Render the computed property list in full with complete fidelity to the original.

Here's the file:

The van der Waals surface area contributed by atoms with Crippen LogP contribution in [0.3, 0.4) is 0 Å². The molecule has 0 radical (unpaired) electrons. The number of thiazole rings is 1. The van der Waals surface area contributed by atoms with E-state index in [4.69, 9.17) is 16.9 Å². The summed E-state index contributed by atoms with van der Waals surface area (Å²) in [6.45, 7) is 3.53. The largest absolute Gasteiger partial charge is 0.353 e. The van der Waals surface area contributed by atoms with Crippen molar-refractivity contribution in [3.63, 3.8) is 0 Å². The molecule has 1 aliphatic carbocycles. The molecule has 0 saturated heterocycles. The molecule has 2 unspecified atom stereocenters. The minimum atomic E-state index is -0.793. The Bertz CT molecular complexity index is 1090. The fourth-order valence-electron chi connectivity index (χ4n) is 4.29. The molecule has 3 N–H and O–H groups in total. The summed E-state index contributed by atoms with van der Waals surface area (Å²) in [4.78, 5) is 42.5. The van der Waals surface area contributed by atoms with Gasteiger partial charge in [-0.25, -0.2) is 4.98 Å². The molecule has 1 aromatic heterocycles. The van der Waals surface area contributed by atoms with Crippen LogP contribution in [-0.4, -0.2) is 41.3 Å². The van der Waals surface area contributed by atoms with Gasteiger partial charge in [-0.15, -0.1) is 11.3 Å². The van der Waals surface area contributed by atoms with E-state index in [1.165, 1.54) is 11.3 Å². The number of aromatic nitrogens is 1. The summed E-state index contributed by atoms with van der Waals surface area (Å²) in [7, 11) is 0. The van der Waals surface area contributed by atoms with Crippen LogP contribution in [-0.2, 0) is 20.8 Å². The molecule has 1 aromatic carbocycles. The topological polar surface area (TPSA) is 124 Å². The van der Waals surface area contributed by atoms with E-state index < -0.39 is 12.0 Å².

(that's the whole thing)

The van der Waals surface area contributed by atoms with Crippen LogP contribution in [0.3, 0.4) is 0 Å². The molecule has 0 radical (unpaired) electrons. The number of thiazole rings is 1. The van der Waals surface area contributed by atoms with E-state index in [4.69, 9.17) is 16.9 Å². The summed E-state index contributed by atoms with van der Waals surface area (Å²) in [6.45, 7) is 3.53. The largest absolute Gasteiger partial charge is 0.353 e. The van der Waals surface area contributed by atoms with Crippen molar-refractivity contribution in [3.63, 3.8) is 0 Å². The molecule has 1 aliphatic carbocycles. The molecule has 0 saturated heterocycles. The molecule has 2 unspecified atom stereocenters. The minimum atomic E-state index is -0.793. The Bertz CT molecular complexity index is 1090. The fourth-order valence-electron chi connectivity index (χ4n) is 4.29. The molecule has 3 N–H and O–H groups in total. The summed E-state index contributed by atoms with van der Waals surface area (Å²) in [4.78, 5) is 42.5. The van der Waals surface area contributed by atoms with Gasteiger partial charge in [-0.25, -0.2) is 4.98 Å². The molecule has 1 aromatic heterocycles. The van der Waals surface area contributed by atoms with Crippen LogP contribution in [-0.4, -0.2) is 41.3 Å². The van der Waals surface area contributed by atoms with Gasteiger partial charge in [-0.15, -0.1) is 11.3 Å². The van der Waals surface area contributed by atoms with E-state index in [1.165, 1.54) is 11.3 Å². The number of aromatic nitrogens is 1. The summed E-state index contributed by atoms with van der Waals surface area (Å²) in [7, 11) is 0. The van der Waals surface area contributed by atoms with Crippen LogP contribution in [-0.2, 0) is 20.8 Å². The molecule has 1 aromatic carbocycles. The topological polar surface area (TPSA) is 124 Å². The van der Waals surface area contributed by atoms with E-state index < -0.39 is 12.0 Å².